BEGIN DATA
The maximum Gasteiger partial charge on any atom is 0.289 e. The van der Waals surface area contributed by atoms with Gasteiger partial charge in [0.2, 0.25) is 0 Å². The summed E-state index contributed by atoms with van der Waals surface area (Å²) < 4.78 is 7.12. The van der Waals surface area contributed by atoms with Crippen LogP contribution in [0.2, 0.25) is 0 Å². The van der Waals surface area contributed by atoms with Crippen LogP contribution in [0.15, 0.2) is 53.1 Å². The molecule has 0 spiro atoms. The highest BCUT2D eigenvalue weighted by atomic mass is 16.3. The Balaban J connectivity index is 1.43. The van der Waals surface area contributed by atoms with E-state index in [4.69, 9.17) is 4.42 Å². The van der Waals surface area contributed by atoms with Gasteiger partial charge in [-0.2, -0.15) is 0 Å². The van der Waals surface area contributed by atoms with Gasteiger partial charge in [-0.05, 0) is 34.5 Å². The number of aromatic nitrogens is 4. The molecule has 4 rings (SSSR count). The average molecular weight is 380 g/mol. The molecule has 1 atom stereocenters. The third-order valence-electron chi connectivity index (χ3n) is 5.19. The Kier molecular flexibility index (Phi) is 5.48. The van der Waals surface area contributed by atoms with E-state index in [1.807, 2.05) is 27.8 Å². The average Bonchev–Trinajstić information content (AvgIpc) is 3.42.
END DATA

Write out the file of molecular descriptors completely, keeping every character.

The maximum Gasteiger partial charge on any atom is 0.289 e. The van der Waals surface area contributed by atoms with Gasteiger partial charge in [0.2, 0.25) is 0 Å². The summed E-state index contributed by atoms with van der Waals surface area (Å²) < 4.78 is 7.12. The van der Waals surface area contributed by atoms with Crippen LogP contribution in [0.2, 0.25) is 0 Å². The van der Waals surface area contributed by atoms with Crippen LogP contribution in [0.15, 0.2) is 53.1 Å². The molecule has 0 spiro atoms. The highest BCUT2D eigenvalue weighted by atomic mass is 16.3. The Balaban J connectivity index is 1.43. The van der Waals surface area contributed by atoms with E-state index in [4.69, 9.17) is 4.42 Å². The van der Waals surface area contributed by atoms with Gasteiger partial charge in [-0.2, -0.15) is 0 Å². The van der Waals surface area contributed by atoms with Gasteiger partial charge in [-0.05, 0) is 34.5 Å². The number of aromatic nitrogens is 4. The molecule has 4 rings (SSSR count). The average molecular weight is 380 g/mol. The molecule has 1 atom stereocenters. The third-order valence-electron chi connectivity index (χ3n) is 5.19. The Kier molecular flexibility index (Phi) is 5.48. The van der Waals surface area contributed by atoms with E-state index in [1.807, 2.05) is 27.8 Å². The average Bonchev–Trinajstić information content (AvgIpc) is 3.42.